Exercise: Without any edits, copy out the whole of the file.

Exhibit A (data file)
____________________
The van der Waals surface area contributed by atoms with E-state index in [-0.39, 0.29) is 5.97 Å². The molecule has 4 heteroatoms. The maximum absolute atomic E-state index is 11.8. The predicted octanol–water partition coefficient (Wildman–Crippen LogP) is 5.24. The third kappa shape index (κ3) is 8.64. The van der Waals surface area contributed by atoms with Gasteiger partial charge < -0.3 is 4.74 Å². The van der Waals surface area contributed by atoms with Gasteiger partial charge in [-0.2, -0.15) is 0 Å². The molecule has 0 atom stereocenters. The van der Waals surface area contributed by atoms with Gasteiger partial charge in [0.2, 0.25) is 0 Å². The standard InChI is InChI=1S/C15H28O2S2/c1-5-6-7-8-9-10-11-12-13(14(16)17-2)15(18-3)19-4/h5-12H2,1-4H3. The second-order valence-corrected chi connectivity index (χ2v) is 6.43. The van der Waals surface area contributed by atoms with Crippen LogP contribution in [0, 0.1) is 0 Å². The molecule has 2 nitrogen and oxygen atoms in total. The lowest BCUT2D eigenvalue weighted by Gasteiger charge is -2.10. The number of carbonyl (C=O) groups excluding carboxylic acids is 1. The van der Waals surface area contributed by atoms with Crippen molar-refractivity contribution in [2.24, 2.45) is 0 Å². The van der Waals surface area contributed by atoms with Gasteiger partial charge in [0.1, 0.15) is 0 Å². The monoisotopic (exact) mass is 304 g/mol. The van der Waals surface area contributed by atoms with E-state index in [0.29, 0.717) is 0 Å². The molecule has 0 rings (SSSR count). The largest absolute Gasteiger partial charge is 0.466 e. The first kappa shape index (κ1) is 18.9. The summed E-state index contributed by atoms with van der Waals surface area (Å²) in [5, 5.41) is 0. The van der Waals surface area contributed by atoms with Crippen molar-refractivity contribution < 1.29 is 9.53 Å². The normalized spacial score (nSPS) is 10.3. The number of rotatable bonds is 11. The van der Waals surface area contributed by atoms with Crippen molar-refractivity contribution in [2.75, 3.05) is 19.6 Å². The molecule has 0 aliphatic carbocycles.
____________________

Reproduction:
The van der Waals surface area contributed by atoms with E-state index in [-0.39, 0.29) is 5.97 Å². The molecule has 4 heteroatoms. The maximum absolute atomic E-state index is 11.8. The predicted octanol–water partition coefficient (Wildman–Crippen LogP) is 5.24. The third kappa shape index (κ3) is 8.64. The van der Waals surface area contributed by atoms with Gasteiger partial charge < -0.3 is 4.74 Å². The van der Waals surface area contributed by atoms with Gasteiger partial charge in [-0.2, -0.15) is 0 Å². The molecule has 0 atom stereocenters. The van der Waals surface area contributed by atoms with Gasteiger partial charge in [0.2, 0.25) is 0 Å². The standard InChI is InChI=1S/C15H28O2S2/c1-5-6-7-8-9-10-11-12-13(14(16)17-2)15(18-3)19-4/h5-12H2,1-4H3. The second-order valence-corrected chi connectivity index (χ2v) is 6.43. The van der Waals surface area contributed by atoms with Crippen LogP contribution in [0, 0.1) is 0 Å². The molecule has 2 nitrogen and oxygen atoms in total. The lowest BCUT2D eigenvalue weighted by Gasteiger charge is -2.10. The number of carbonyl (C=O) groups excluding carboxylic acids is 1. The van der Waals surface area contributed by atoms with Crippen molar-refractivity contribution in [2.24, 2.45) is 0 Å². The van der Waals surface area contributed by atoms with Gasteiger partial charge in [0.1, 0.15) is 0 Å². The monoisotopic (exact) mass is 304 g/mol. The van der Waals surface area contributed by atoms with E-state index in [0.29, 0.717) is 0 Å². The molecule has 0 rings (SSSR count). The largest absolute Gasteiger partial charge is 0.466 e. The first kappa shape index (κ1) is 18.9. The summed E-state index contributed by atoms with van der Waals surface area (Å²) in [5, 5.41) is 0. The van der Waals surface area contributed by atoms with Crippen molar-refractivity contribution < 1.29 is 9.53 Å². The normalized spacial score (nSPS) is 10.3. The number of rotatable bonds is 11. The van der Waals surface area contributed by atoms with Crippen molar-refractivity contribution in [2.75, 3.05) is 19.6 Å². The molecule has 0 aliphatic carbocycles.